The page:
### Reynolds Number

• Calculate Reynold’s Number and understand its significance.

• Define a flow as laminar, turbulent or transition based on Reynolds Number.

It is the ratio of inertia force to the viscous force. i.e.

$Re =\dfrac{vD\rho }{\mu } = \dfrac{vD}{\nu }$

Re = Reynold’s Number,
D= Diameter of pipe,
v= Mean velocity
$\mu$ = Dynamic viscosity,
$\nu$ =Kinematics viscosity of flow,
$\rho$ = Fluid density
It has been found that for flow in circular pipes the critical Reynold’s number is about 2000. At this point the laminar flow changes to turbulent flow. The transition from laminar to turbulent does not exactly happen at Re=2000 but varies from one experiments to another experiments due to experimental condition.

### Solved Example:

#### 63-1-01

For pipes, laminar flow occurs when Reynold's number is: (HPCL Asst Maintenance Mech 2019)

Solution:
Laminar flow generally occurs when the Reynolds number is less than 2000. Turbulent flow occurs at an Re above 4000 and transitional flow occurs between 2000 and 4000.

### Solved Example:

#### 63-1-02

A large Reynold's number is indication of: (ISRO IPRC Tech Asst Mech Aug 2016)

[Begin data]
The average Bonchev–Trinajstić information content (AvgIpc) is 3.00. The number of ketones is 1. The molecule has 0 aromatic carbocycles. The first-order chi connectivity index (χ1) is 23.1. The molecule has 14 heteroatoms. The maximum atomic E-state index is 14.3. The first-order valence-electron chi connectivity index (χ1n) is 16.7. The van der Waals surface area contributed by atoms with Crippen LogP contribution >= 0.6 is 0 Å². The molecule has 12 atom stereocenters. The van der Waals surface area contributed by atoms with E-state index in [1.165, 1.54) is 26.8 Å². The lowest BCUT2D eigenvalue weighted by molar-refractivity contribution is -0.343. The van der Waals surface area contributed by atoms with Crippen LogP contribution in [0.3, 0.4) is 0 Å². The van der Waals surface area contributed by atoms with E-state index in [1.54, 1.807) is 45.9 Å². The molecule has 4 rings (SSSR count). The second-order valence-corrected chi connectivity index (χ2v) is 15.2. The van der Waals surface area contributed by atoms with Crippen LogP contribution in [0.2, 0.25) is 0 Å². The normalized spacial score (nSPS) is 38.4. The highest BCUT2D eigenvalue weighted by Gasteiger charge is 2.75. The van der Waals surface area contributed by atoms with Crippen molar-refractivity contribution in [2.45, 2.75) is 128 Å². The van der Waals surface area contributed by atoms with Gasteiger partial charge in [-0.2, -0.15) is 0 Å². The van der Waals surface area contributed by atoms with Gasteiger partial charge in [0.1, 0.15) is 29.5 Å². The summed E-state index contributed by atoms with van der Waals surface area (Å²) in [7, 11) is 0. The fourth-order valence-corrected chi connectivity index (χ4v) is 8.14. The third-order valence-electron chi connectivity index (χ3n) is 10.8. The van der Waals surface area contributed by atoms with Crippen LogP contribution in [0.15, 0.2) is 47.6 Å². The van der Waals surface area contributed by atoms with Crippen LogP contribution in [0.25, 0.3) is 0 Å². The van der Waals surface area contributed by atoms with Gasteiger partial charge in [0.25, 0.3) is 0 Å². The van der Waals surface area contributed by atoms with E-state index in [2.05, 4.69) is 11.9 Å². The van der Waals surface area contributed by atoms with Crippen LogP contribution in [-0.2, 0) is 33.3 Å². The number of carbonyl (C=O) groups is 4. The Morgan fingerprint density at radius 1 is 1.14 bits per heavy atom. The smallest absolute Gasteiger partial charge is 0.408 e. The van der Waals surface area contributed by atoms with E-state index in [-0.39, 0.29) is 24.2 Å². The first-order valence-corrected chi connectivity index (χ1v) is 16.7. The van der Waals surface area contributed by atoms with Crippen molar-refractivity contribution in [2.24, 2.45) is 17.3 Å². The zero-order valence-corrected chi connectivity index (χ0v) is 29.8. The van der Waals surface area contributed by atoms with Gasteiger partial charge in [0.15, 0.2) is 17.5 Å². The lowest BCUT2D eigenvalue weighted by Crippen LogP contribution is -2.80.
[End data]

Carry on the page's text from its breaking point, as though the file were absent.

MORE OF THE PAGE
Solution:
Reynold's number indicate whether the flow is laminar or turbulent. It is the ratio of inertial forces to viscous forces. At higher Reynold's number, inertial forces are dominant as compared to viscous forces, which indicate the flow is highly turbulent.

### Solved Example:

#### 63-1-03

For pipes, turbulent flow occurs when Reynolds number is:

### Solved Example:

#### 63-1-04

Reynold's number is significant in:

### Solved Example:

#### 63-1-05

The velocity at which the laminar flow stops is known as: (ISRO Scientist ME 2015)

Water enters a circular pipe of length L = 5.0 m and diameter D = 0.20 m with Reynolds number $Re_D$ = 500. The velocity profile at the inlet of the pipe is uniform while it is parabolic at the exit. The Reynolds number at the exit of the pipe is: (GATE ME 2019)